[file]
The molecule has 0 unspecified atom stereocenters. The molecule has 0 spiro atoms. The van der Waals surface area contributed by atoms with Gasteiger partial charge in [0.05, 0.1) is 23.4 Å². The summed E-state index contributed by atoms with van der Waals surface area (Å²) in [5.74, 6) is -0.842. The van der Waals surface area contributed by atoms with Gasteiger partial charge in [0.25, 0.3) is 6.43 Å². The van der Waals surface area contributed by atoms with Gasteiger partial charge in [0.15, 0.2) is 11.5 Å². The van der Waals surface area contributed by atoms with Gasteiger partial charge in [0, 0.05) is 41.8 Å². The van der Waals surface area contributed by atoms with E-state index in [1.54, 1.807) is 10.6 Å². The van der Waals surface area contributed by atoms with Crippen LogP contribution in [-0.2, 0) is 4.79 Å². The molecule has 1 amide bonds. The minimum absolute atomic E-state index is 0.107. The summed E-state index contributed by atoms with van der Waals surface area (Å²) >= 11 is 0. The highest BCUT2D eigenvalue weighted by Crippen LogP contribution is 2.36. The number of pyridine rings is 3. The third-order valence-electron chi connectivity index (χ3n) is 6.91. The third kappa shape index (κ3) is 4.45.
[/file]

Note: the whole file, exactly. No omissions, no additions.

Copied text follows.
The molecule has 0 unspecified atom stereocenters. The molecule has 0 spiro atoms. The van der Waals surface area contributed by atoms with Gasteiger partial charge in [0.05, 0.1) is 23.4 Å². The summed E-state index contributed by atoms with van der Waals surface area (Å²) in [5.74, 6) is -0.842. The van der Waals surface area contributed by atoms with Gasteiger partial charge in [0.25, 0.3) is 6.43 Å². The van der Waals surface area contributed by atoms with Gasteiger partial charge in [0.15, 0.2) is 11.5 Å². The van der Waals surface area contributed by atoms with Gasteiger partial charge in [0, 0.05) is 41.8 Å². The van der Waals surface area contributed by atoms with E-state index in [1.54, 1.807) is 10.6 Å². The van der Waals surface area contributed by atoms with Crippen LogP contribution in [-0.2, 0) is 4.79 Å². The molecule has 1 amide bonds. The minimum absolute atomic E-state index is 0.107. The summed E-state index contributed by atoms with van der Waals surface area (Å²) >= 11 is 0. The highest BCUT2D eigenvalue weighted by Crippen LogP contribution is 2.36. The number of pyridine rings is 3. The third-order valence-electron chi connectivity index (χ3n) is 6.91. The third kappa shape index (κ3) is 4.45.